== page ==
Government's 2040 recycling pledge is a distraction


The Greens welcome the Government signing up to an aspirational 2040 recycling pledge, but stress Australians want evidence of urgent action now on reducing and removing plastics from the waste stream - especially given the shocking collapse of soft plastic recycler REDcyle.

Quotes attributable to Greens spokesperson for waste and recycling, Senator Peter Whish-Wilson:

“The Government’s aspirational 2040 recycling target is welcome but should not be a distraction from the most important targets on the table: the 2025 packaging targets.

“Successive governments have spent decades delaying action on waste reduction, allowing big greedy companies to set voluntary waste reduction targets they had no intention of meeting, without any penalties or threats of regulation.

“We know voluntary approaches to reducing plastic packaging simply don’t work. The big plastic polluters have had their chance to clean up their act and they haven’t. Big packing companies care first about their profits, not the planet.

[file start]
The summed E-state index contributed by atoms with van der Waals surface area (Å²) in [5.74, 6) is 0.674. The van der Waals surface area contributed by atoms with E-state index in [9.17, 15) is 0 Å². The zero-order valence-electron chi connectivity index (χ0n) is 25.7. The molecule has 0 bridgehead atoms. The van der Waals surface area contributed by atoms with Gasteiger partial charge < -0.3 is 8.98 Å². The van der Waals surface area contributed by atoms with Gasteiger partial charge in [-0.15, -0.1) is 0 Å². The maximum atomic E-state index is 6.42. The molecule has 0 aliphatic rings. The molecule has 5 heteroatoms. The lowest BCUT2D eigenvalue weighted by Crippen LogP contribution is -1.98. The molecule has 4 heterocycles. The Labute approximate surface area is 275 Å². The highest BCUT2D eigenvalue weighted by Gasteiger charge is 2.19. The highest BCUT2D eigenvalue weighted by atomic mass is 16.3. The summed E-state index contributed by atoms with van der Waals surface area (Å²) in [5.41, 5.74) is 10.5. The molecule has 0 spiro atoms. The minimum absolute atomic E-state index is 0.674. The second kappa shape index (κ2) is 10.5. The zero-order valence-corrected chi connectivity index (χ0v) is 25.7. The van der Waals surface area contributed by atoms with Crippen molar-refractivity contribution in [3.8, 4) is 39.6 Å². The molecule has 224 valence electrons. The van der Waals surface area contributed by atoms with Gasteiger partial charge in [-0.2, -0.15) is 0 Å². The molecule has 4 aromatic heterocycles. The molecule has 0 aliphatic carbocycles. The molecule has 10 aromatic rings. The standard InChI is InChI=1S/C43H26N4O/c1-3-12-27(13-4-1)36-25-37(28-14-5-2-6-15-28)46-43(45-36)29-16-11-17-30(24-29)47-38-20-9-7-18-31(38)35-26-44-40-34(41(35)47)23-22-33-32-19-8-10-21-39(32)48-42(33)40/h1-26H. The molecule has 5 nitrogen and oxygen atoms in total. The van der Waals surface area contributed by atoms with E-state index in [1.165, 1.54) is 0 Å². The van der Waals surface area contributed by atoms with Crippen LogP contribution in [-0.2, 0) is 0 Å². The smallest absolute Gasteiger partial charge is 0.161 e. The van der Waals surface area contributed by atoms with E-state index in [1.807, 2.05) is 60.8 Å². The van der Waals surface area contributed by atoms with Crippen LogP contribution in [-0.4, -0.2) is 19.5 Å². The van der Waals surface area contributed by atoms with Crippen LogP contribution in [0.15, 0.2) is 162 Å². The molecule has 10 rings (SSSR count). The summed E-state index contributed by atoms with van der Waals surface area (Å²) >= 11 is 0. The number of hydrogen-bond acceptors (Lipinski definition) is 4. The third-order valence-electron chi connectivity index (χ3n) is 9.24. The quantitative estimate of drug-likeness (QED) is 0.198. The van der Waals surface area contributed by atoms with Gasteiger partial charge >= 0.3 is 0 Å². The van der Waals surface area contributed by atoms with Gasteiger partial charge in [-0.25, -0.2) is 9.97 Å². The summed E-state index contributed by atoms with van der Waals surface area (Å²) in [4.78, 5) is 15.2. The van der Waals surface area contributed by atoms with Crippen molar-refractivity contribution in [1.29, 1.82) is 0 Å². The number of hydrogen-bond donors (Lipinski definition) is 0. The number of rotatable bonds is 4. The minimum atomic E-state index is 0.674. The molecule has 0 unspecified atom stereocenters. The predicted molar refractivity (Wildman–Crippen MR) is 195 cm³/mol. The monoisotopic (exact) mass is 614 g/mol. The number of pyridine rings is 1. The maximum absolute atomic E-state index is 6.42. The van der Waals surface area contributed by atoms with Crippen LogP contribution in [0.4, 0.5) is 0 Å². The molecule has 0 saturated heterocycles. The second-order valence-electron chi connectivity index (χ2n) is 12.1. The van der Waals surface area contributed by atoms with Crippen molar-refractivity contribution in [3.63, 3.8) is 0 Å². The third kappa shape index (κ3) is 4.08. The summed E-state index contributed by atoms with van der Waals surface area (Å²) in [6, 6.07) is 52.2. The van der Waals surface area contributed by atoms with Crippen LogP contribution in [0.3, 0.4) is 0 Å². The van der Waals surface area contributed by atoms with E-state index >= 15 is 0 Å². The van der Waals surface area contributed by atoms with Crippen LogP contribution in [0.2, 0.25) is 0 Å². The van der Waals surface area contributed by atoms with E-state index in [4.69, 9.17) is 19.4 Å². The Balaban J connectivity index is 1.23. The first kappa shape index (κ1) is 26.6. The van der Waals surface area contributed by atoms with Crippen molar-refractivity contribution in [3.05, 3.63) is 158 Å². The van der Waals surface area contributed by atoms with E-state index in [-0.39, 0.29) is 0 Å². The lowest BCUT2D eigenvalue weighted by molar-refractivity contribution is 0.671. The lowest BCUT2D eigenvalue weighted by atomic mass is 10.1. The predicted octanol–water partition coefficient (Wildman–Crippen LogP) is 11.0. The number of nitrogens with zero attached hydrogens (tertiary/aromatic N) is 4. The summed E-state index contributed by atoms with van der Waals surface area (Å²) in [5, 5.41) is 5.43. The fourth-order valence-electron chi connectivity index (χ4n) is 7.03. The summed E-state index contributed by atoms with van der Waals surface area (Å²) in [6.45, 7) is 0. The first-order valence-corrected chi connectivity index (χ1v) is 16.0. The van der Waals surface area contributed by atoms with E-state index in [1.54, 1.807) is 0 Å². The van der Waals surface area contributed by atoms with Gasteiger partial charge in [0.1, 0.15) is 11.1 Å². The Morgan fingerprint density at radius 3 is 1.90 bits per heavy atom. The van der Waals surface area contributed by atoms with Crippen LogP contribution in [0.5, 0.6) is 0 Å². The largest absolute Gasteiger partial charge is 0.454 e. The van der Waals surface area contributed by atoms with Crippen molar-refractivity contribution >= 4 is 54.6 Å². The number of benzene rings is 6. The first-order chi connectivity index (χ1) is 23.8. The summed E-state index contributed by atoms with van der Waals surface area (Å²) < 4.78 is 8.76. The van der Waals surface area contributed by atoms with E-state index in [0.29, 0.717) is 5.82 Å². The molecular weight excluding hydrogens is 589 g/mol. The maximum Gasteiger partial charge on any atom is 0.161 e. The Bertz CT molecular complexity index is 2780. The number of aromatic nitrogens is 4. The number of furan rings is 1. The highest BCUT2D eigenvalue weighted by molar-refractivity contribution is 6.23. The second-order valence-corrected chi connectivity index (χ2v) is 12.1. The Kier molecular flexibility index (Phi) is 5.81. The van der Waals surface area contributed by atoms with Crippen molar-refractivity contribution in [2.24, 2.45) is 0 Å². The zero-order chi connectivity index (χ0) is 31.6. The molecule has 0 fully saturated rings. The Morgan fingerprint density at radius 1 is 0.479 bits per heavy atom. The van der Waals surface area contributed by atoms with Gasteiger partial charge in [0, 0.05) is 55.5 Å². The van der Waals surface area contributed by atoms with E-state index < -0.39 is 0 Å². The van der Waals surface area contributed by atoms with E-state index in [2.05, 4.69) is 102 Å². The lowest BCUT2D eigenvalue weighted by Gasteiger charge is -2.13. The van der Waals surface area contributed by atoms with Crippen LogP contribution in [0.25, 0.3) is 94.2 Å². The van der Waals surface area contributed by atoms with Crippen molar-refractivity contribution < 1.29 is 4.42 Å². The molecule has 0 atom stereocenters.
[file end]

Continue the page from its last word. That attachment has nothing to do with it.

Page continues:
“I think almost everyone agrees we need action right now, and that we can’t afford to wait until 2040. The only waste and recycling targets I want to hear about from the Minister are APCO’s 2025 packaging targets. 

“APCO is tasked with leading the development of a circular economy for packaging in Australia, and we are expecting an update any day now on whether it is meeting its 2025 packaging reduction targets. 

“The Minister must be transparent about whether APCO has failed to meet its voluntary waste reduction targets, and about what action she will take if this is the case. 

“Mandating recycling targets with regulation is the only way to get big businesses to take waste reduction seriously. It’ll also provide the recycling industry certainty to underpin investments and upgrades in technology and capacity.

“A vague promise by the Government of regulation in three years is yet another three years of inaction. Everything should be built with its next life in mind. If it can’t be reused, repaired, refurbished, or recycled then it should be restricted, redesigned or removed from production.”